Waltham Resident in featured role in Next Fall for the Wellesley Players

Ryan MacPherson plays Luke in Wellesley Players' Next Fall
Ryan MacPherson plays Luke in Wellesley Players' Next Fall

The Wellesley Players are currently in rehearsal for Next Fall.  The Play features both new faces and seasoned Wellesley Players in this Tony Award-nominated and stunning play.   Currently in residence at the Arsenal Center for the Arts in Watertown, the Players will perform Next Fall in the Black Box Theatre May 2-11, 2014.  Tickets are now on sale.  The Black Box Theatre is an intimate space and a perfect environment for exploring this lighthearted, yet thoughtful, play.  Please purchase tickets early.  This is a must see this season!


Geoffrey Nauffts’ NEXT FALL takes a witty and provocative look at faith, commitment and unconditional love. The play’s central story focuses on the five-year relationship between Adam and Luke, exploring the internal, social, and familial obstacles faced by a same-sex interfaith couple. One an atheist and one a devout Christian, the two men struggle to reconcile their differences and accept themselves and each other.  This timely and compelling new American play forces us all to examine what it means to “believe” and what it might cost us not to.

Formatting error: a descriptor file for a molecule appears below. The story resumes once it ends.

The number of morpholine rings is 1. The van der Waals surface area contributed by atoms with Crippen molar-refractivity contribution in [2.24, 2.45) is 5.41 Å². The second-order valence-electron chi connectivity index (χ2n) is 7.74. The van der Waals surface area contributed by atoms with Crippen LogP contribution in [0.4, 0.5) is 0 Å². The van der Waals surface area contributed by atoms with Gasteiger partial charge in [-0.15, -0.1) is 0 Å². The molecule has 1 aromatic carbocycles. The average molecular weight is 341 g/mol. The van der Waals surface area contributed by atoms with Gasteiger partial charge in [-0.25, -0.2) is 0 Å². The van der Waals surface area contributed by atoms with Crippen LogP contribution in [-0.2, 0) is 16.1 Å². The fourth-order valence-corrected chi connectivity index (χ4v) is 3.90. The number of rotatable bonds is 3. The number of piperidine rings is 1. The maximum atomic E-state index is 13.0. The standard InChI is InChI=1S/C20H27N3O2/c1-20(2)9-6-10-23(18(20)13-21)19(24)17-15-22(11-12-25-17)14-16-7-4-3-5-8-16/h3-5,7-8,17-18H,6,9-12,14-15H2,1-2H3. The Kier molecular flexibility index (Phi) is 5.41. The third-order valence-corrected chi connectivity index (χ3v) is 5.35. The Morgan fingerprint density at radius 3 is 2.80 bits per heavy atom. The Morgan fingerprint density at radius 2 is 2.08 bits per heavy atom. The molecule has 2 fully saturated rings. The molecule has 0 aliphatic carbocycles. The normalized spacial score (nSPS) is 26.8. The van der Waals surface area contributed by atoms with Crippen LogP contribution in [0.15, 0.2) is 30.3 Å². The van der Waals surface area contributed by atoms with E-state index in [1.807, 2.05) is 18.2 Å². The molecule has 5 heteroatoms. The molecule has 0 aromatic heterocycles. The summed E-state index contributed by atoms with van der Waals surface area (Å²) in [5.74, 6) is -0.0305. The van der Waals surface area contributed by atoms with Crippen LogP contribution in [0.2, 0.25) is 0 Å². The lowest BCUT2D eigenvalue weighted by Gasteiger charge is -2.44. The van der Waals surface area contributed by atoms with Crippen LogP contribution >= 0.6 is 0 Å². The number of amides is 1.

Waltham resident Ryan MacPherson is cast in the lead role of Luke, a devout Christian who simultaneously sees homosexuality as a sin, but is himself homosexual.  Ryan has worked with Wellesley Players before, starring as Japeth in last season’s Children of Eden (itself a stunning success earning the cast several DASH award nominations including one for Best Musical).  Ryan comes to Next Fall having seen a prior production of it, finding it moving, and finding it stuck in his thoughts for days to come. 

Ryan comes to this role looking “to challenge myself as an actor and push beyond what I know and am comfortable with.”  This production, and this role, are particularly interesting to him.  “Many of my close friends are gay and the dichotomy of sexuality and religion is one that fascinates me.  I think many gay men that are religious would make the argument that God’s love is for everybody, but Luke truly believes he is going to Hell because of his sexuality.  I was really excited to explore the nature of those seemingly contradictory factors to create an honest portrayal of Luke.”

Ryan works in the HR Department at Liberty Mutual in Boston.  He loves watching movies and playing hopelessly nerdy video games.

Performances: May 2-4 and 8-11, 2014.  Performances will be at the Arsenal Center for the Arts, Black Box Theatre.  Tickets are now available.  www.ticketstage.com/WP.  Reserve your seat early!


Henry Munevar April 08, 2014 at 02:33 AM


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